While two embodiments of my invention have been shown and described, it will be apparent that other adaptations and modifications may be made without departing from the scope of the following claims.
I claim:
1. A regenerative furnace comprising a combustion chamber, three sets of spaced apart' checker chambers of substantially equal capacity, a duct leading from each checker chamber to the combustion chamber, the outlet of the duct from each set of checker chambers facing in a different direction thanthe outlets of the ducts of the other sets and the sets of checker chambers ring separately in successive order, a main flue, separate flues connecting each checker chamber to the main flue, a valve in each flue, and means for individually controlling the flow of air to each checker chamber.
2. A regenerative furnace according to claim l in which the combustion chamber is rectangular with the outlet of the duct from one set of checker chambers being midway of the length of the combustion chamber and the outlets of the ducts of the other two sets being arranged one at each end of the combustion chamber.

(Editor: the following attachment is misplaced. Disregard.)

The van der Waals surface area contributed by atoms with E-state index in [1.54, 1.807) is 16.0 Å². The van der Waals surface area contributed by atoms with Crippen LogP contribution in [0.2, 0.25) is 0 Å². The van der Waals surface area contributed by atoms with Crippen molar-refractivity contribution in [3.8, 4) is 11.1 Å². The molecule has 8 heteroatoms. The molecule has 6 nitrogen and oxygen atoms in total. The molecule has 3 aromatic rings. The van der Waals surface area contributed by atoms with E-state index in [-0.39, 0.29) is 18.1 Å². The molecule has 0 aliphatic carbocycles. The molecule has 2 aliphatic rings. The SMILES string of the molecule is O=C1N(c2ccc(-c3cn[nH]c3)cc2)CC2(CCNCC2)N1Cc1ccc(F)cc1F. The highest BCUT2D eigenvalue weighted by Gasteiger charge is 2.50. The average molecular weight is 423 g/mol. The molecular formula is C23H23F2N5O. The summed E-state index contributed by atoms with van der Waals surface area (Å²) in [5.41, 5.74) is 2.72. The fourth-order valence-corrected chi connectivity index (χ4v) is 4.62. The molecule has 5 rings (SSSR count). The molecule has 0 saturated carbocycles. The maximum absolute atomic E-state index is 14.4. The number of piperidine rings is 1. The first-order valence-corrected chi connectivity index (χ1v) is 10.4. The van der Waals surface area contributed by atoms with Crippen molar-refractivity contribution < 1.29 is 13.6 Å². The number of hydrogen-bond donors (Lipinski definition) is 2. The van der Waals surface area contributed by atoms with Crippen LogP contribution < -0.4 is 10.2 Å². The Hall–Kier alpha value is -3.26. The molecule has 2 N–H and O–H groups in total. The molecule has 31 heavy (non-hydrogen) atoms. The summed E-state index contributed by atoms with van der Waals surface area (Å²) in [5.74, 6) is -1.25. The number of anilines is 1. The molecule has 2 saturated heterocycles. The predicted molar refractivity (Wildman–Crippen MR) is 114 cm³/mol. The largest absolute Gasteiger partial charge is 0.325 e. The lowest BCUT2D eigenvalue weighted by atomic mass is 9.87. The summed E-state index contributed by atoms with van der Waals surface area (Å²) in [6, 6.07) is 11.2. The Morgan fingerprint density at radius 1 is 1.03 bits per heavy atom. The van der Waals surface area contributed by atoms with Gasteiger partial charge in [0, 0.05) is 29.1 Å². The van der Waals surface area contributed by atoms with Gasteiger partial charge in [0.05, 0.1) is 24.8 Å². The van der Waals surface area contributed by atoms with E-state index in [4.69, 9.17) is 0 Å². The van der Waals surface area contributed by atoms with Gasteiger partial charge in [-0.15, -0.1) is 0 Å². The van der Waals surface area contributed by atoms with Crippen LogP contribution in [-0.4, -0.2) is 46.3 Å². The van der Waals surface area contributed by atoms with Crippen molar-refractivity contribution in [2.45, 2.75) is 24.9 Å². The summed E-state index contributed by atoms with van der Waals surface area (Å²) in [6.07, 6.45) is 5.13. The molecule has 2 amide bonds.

3. A regenerative furnace comprising a combustion chamber, three sets of spaced apart checker chambers of substantially equal capacity, a duct leading from each checker chamber to the combustion chamber, said ducts being of equal capacity, the outlet of the duct from each set of checker chambers facing in a different direction than the outlets of the ducts of the other sets and the sets of checker chambers firing separately in successive order, a main flue, separate ilues connecting each checker chamber to the main flue, a valve in each ue, and means for individually controlling the flow of air to each checker chamber.